Divers measures - Hebrew, 'an ephah and an ephah.' All injustice in the common contact of life.

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Jamieson, Robert, D.D.; Fausset, A. R.; Brown, David. "Commentary on Proverbs 20:10". "Commentary Critical and Explanatory on the Whole Bible - Unabridged". https://www.studylight.org/commentaries/jfu/proverbs-20.html. 1871-8.

Ellicott's Commentary for English Readers

(10) Divers weights and divers measures . . .—See above on Proverbs 11:1.

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Ellicott, Charles John. "Commentary on Proverbs 20:10". "Ellicott's Commentary for English Readers". https://www.studylight.org/commentaries/ebc/proverbs-20.html. 1905.

Treasury of Scripture Knowledge

Divers weights, and divers measures, both of them are alike abomination to the LORD.
Divers weights, and divers measures
Heb. a stone and a stone, an ephah and an ephah.
Deuteronomy 25:13
both
23; 11:1; 16:11; Leviticus 19:35; Deuteronomy 25:13-15; Amos 8:4-7; Micah 6:10,11
abomination
Deuteronomy 7:25,26; Revelation 21:8
Reciprocal: Leviticus 19:13 - shalt not;  Deuteronomy 17:1 - for that;  Proverbs 6:16 - an;  Ezekiel 45:10 - General

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Torrey, R. A. "Commentary on Proverbs 20:10". "The Treasury of Scripture Knowledge". https://www.studylight.org/commentaries/tsk/proverbs-20.html.

Matthew Henry's Concise Commentary on the Bible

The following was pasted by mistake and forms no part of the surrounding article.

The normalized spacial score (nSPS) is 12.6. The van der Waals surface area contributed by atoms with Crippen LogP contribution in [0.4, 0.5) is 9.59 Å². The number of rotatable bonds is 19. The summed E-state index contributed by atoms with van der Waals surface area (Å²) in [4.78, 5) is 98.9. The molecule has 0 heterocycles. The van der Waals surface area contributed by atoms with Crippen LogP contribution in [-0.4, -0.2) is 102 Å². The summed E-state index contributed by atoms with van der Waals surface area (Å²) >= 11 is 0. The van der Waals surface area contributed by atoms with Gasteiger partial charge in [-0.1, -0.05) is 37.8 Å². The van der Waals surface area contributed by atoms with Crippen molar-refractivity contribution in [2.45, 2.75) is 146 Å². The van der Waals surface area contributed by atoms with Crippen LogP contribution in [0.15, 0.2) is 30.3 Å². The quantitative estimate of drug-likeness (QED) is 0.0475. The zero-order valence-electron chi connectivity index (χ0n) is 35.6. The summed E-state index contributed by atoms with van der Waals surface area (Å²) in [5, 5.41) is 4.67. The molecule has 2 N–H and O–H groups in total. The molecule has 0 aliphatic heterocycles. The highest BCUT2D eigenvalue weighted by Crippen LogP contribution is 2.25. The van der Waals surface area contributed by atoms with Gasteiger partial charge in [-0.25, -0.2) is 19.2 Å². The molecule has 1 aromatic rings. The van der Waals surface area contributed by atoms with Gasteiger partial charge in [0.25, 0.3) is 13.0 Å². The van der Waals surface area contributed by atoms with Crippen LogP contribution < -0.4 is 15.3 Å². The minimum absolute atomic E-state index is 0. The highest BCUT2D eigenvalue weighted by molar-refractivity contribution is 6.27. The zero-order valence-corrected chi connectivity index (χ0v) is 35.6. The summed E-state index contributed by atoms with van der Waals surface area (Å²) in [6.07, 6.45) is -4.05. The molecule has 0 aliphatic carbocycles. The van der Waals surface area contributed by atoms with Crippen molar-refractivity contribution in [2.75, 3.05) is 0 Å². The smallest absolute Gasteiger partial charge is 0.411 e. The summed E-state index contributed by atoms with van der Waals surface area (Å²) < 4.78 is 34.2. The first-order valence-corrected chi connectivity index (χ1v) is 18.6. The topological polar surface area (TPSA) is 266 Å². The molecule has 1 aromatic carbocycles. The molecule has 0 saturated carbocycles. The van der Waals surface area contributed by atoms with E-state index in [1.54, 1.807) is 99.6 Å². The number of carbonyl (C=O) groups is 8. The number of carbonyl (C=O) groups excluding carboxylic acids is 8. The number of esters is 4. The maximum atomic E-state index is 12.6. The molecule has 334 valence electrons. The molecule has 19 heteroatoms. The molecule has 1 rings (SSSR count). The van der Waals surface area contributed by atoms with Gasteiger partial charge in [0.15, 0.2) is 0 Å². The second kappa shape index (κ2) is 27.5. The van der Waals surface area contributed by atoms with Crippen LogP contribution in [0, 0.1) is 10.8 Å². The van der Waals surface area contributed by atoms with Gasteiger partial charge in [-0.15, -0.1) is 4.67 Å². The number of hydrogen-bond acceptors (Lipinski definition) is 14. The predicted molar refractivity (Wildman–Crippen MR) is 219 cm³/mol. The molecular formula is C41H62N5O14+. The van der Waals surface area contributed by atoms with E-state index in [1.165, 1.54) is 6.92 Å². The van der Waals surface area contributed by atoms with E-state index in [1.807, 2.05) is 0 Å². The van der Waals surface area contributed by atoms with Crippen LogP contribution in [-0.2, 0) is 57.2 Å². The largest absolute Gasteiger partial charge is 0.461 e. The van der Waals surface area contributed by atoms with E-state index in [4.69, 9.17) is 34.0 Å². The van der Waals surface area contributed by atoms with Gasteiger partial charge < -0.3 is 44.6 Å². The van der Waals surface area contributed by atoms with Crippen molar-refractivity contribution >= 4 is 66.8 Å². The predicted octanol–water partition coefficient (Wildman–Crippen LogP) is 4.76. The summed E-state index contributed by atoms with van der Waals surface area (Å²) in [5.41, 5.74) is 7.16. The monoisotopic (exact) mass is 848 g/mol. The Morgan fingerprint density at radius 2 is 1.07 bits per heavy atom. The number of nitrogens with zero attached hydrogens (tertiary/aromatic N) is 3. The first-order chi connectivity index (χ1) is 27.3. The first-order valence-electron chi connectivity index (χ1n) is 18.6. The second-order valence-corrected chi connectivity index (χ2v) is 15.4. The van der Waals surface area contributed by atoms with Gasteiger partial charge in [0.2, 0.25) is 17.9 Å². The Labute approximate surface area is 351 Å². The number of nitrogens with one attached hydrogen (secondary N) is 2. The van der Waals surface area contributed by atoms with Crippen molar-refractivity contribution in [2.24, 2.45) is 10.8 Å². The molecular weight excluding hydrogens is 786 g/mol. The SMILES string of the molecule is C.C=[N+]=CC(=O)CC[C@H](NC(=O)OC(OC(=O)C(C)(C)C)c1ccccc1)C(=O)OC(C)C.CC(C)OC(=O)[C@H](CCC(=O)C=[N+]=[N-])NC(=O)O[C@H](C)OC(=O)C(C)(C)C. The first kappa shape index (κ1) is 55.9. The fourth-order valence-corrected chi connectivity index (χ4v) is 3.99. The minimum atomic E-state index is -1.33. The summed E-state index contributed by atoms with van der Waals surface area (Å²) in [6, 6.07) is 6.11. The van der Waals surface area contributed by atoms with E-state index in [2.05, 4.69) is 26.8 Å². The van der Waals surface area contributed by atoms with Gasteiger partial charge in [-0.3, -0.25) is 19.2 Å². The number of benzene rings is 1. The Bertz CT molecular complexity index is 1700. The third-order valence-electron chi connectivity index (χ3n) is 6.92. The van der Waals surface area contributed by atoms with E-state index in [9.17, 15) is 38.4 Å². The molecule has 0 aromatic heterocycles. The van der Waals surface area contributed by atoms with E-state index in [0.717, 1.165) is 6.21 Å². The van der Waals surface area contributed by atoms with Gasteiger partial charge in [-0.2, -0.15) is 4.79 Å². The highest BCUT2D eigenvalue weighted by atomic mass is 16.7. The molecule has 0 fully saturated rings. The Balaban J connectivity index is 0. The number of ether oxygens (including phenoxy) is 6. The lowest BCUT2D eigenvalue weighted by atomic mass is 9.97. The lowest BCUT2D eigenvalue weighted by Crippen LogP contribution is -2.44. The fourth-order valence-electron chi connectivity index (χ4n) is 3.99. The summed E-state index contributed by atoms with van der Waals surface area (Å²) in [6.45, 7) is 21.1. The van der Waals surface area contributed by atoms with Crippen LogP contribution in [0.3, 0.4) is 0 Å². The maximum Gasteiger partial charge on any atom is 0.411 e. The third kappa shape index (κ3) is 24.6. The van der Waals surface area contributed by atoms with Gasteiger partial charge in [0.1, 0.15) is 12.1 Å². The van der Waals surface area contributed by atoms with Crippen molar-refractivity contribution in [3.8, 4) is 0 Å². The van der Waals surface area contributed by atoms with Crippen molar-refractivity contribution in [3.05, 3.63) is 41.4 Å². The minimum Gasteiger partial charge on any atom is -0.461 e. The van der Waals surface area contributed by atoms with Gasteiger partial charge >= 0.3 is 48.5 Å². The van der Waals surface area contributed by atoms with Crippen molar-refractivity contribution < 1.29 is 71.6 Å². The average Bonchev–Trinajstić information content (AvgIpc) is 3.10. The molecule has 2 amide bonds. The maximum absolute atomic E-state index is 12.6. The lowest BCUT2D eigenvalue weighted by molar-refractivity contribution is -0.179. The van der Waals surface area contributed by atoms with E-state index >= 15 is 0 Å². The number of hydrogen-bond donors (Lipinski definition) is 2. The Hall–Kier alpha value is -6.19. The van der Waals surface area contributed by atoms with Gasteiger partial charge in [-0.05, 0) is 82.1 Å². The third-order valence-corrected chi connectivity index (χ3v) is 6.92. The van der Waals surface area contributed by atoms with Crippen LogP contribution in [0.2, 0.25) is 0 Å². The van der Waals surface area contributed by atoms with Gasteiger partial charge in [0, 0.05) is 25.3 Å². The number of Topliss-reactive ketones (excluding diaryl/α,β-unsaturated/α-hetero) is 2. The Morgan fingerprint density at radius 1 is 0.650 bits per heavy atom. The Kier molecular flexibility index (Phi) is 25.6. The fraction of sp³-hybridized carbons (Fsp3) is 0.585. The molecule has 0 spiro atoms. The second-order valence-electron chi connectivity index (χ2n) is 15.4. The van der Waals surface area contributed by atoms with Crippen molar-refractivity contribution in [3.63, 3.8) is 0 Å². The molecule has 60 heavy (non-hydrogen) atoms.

Здесь описаны

(1) различные приемы обмана, используемые людьми, из которых все представляют зло; его корень – любовь к деньгам. В то время расплата деньгами обычно осуществлялась с помощью весов, которые часто были неодинаковыми: они показывали уменьшенный вес при расплате деньгами и увеличенный вес при получении товара. При отпуске и получении товара продавцы использовали неодинаковые меры: недостаточная мера для продажи и увеличенная – для покупки. Они были сделаны с определенным злым замыслом под видом правоты. Здесь подразумеваются все виды мошенничества и обмана в торговле и коммерции.

(2) Недовольство Бога этими людьми. чем бы они ни занимались: деньгами или товаром, покупкой или продажей, то и другое – мерзость пред Господом. Торговля такого человека не будет процветать, как и добытое таким образом не будет благословлено. Бог ненавидит тех, кто разрушает обычную веру тем, с помощью чего поддерживается правосудие, и отомстит таковым.

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Henry, Matthew. "Concise Commentary on Proverbs 20:10". "Matthew Henry Concise Commentary
>
>on the Whole Bible". https://www.studylight.org/commentaries/mhn/proverbs-20.html. 1706.

Matthew Henry's Concise Commentary on the Bible

See the various deceits men use, of which the love of money is the root. The Lord will not bless what is thus gotten.

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These files are public domain and are a derivative of an electronic edition that is available on the Christian Classics Ethereal Library Website.
Bibliographical Information
Henry, Matthew. "Concise Commentary on Proverbs 20:10". "Matthew Henry Concise Commentary
>
>on the Whole Bible". https://www.studylight.org/commentaries/mhn/proverbs-20.html. 1706.